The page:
Adapted from Regen Mag: (Note: The article incorrectly identifies Jeff Schartoff as bassist and violinist. Emilio China was actually playing bass and violin for this show)
Philadelphia, PA, Trocadero Theatre, 11/19/2011
The main floor at Philadelphia’s Trocadero Theatre was filled and the balconies were packed, populated with those eager to catch a performance of a true originator of the scene. The man himself, the “Godfather of Goth,” Bauhaus front man Peter Murphy was in the house. 2011 was a year of almost nonstop touring for Murphy, and this night was one of 31 dates supported by dark post-punk favorites She Wants Revenge.
The moment She Wants Revenge steps out on stage, one could feel the coolness radiating. Fast, droning guitars, black leather jackets, and absolutely no smiling, their music blurs the line between post-punk and dark indie dance in a way that many others have tried to imitate. She Wants Revenge songs often deal with the topic of human train wrecks, with lead singer Justin Warfield taking on the role of humble narrator. Promoting their third album Valleyheart, Warfield and Adam Bravin are backed by the powerful rhythm section of Thomas Froggatt on guitar and Scott Ellis on drums. The result is a hypnotic wall of grinding melancholy dance rock, the signature sounds of She Wants Revenge. Throughout the crowd, you can spot hardcore fans mouthing all the words to songs like “Red Flags and Long Nights” and “Save Your Soul.” One can’t help but wonder if some real life train wrecks are in the audience waiting to hear “their song.” Surprisingly, the band chose to do a stripped down version of their most popular song, “These Things,” accompanied by cathedral-like organs and absolutely no drums. Switching gears again, the newer song “Take the World” possesses a late ’90s groove and some keyboard riffs that provide a temporary detour from the guitar-dominated set. The crowd explodes with approval as the beat to “Tear You Apart” kicks off. By the end of the set, the band has loosened up a bit, with Warfield letting down his guard enough to thank the crowd for being there. Saving the disco nightmare of “Out of Control” for last, She Wants Revenge ends the set on a high note.
The stage is set for Peter Murphy.
The show starts with a song from the Love Hysteria album, “All Night Long.” As Murphy emerges from the shadows, the entire theatre erupts with joy. When an artist of this caliber performs, you get to see the rare older Goths who have stopped going to loud concerts. Many are neatly dressed in formal wear out of reverence for an artist whose music has resonated deeply throughout his more than 30-year career. With the song “Velocity Bird,” Murphy displays the stage presence of a great thespian, gesturing dramatically, pacing around. Despite his legendary status, Peter Murphy is not relaxing into mediocre mellowness as all the songs from his new album Ninth, like “Peace to Each,” “I Spit Roses,” and “Memory Go” sound energetic and fresh.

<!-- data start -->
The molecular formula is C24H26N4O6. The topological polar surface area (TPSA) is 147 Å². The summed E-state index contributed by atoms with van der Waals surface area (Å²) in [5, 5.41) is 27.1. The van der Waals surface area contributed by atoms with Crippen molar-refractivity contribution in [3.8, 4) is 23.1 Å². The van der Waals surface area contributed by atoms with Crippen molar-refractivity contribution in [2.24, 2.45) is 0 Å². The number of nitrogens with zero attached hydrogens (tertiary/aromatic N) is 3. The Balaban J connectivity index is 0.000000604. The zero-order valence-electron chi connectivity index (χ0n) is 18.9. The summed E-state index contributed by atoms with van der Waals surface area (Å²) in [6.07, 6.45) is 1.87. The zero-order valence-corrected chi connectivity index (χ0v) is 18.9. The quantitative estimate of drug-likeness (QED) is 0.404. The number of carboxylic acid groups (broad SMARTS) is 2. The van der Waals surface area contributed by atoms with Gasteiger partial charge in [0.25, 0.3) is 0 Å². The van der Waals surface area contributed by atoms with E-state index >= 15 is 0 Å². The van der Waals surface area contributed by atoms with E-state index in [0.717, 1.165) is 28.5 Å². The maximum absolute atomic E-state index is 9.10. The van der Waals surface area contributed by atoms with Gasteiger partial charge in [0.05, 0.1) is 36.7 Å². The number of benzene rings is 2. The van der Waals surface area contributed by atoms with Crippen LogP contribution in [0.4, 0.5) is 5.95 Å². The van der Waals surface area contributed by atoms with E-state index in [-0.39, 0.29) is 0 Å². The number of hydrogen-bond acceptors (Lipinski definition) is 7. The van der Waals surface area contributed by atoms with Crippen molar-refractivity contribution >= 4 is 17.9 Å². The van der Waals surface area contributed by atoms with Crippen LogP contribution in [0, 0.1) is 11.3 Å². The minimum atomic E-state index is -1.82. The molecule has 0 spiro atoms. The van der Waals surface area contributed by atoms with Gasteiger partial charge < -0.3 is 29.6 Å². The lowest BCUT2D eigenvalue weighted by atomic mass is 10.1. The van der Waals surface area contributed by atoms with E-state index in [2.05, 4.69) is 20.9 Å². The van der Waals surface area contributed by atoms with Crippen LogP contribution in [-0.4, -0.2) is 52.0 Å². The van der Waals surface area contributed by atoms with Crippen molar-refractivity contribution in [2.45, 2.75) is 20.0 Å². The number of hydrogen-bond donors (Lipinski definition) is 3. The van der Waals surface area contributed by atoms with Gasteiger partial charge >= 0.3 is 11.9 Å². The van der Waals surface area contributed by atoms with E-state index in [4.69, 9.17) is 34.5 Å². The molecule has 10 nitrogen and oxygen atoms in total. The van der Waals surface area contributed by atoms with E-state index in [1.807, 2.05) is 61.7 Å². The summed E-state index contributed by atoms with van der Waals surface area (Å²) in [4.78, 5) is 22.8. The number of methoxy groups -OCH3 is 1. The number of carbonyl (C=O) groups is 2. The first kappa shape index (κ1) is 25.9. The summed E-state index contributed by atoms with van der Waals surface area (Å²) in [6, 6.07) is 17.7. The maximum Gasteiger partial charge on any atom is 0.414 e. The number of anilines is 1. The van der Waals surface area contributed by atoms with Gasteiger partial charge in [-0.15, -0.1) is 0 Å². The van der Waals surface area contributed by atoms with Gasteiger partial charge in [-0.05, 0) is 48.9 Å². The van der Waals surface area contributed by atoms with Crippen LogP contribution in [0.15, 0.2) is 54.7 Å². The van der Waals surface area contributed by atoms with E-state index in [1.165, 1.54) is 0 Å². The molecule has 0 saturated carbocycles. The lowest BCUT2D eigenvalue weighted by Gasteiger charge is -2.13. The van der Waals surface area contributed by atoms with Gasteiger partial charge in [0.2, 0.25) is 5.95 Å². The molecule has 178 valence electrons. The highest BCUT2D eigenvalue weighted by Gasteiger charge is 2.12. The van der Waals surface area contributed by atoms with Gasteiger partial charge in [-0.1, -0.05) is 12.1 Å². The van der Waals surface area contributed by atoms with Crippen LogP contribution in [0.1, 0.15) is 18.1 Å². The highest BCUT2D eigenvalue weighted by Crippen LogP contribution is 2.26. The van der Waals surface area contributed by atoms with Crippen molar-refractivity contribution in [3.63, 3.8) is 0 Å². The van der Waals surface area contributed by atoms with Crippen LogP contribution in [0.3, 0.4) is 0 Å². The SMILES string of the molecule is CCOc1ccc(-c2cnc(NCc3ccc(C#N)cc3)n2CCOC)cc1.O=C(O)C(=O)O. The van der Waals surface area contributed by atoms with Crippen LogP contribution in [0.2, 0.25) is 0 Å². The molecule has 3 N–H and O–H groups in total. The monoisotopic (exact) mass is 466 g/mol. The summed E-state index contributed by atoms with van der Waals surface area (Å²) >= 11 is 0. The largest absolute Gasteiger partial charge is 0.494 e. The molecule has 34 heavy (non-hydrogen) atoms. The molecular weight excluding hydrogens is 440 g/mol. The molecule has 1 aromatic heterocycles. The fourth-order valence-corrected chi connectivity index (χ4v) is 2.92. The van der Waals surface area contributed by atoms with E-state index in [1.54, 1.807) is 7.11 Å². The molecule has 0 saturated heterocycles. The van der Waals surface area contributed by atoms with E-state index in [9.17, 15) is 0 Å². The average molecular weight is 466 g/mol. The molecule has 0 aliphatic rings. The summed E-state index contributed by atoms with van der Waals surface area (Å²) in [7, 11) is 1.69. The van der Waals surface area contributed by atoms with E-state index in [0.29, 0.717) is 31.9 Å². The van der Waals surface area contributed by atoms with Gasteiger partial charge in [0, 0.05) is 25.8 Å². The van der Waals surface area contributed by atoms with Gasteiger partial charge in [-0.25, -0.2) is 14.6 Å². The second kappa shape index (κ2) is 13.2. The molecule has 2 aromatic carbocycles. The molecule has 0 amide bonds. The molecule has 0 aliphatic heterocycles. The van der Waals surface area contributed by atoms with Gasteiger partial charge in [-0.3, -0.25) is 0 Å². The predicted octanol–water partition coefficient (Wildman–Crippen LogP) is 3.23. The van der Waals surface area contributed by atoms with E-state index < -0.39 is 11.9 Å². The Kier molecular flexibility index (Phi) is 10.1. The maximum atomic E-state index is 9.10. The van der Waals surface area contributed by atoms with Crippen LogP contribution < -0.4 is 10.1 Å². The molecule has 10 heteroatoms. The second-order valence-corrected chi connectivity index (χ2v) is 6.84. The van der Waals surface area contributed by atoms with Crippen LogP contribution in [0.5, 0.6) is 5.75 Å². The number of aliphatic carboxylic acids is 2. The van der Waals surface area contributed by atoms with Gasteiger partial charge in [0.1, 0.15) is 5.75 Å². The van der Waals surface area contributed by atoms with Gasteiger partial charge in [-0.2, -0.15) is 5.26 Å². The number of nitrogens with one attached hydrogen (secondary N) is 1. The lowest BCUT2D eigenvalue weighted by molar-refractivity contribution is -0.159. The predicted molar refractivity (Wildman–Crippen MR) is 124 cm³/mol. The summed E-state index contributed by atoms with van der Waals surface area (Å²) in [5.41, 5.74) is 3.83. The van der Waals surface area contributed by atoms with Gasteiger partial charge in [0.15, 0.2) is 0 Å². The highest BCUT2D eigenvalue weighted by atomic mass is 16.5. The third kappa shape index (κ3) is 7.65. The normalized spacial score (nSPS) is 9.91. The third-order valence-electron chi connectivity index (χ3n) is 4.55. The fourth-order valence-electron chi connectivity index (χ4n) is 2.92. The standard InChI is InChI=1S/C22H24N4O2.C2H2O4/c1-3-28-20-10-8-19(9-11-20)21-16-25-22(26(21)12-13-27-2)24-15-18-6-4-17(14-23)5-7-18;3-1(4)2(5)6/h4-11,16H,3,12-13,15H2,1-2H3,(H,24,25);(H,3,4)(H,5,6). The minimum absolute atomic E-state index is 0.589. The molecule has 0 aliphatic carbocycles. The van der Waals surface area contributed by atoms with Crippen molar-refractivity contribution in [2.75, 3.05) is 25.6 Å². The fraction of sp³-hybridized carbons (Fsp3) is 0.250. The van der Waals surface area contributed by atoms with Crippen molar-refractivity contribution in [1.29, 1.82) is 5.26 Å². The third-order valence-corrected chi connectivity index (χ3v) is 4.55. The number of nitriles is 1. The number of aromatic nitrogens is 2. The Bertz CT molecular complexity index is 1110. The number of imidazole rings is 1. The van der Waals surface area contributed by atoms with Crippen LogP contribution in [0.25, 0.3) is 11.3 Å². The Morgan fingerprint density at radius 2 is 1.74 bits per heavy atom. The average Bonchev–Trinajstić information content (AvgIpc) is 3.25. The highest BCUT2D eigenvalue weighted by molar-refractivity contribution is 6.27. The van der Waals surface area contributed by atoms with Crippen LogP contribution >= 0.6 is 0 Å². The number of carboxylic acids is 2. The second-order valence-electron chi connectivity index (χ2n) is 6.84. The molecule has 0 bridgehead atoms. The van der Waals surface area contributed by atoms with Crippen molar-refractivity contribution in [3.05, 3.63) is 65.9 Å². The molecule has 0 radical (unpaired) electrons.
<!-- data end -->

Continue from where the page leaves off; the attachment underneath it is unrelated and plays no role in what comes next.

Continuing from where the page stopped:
Murphy’s backing band – featuring Mark Thwaite on guitars, Nick Lucero on drums, and Jeff Shartoff on bass and violins – helped add an edgy power to the familiar favorites like “Subway” and “Deep Ocean Vast Sea.” A reverb drenched violin weaves effortlessly through the arrangements of the adored “A Strange Kind of Love.” Thwaite’s massive sounding guitars on “Uneven & Brittle” combined with Murphy’s trademark powerful voice fill up the entire theatre, destroying any doubts. Murphy himself breaks out a 12-string guitar for an acoustic version of “Bela Lugosi’s Dead” that managed to conjure up the haunting original version fairly well. It would have been nice to hear a full treatment for the song, complete with Daniel Ash style guitar feedback, but this more intimate version was still memorable. It was impressive to see him flip on the dark light a few times with some Bauhaus songs like “In the Flat Fields” and “Silent Hedges.”
Delivering a stunning, nearly hour-and-a-half long performance, which touched on many favorites of his performing career, Murphy returns for an encore that included the dark and atmospheric “The Three Shadows, Part I” and “Marlene Dietrich’s Favourite Poem.” With the audience high on nostalgia, he launches into the most famous single of his solo career, “Cuts You Up.” To the delight of everyone attending, Murphy and company close the show with an epic rendition of “Ziggy Stardust,” which received thunderous applause and stomping from the balcony.
Lüke Haughwout (Mechanical_Harvest)
Photographs by Mandi Martini (Mandi_Martini)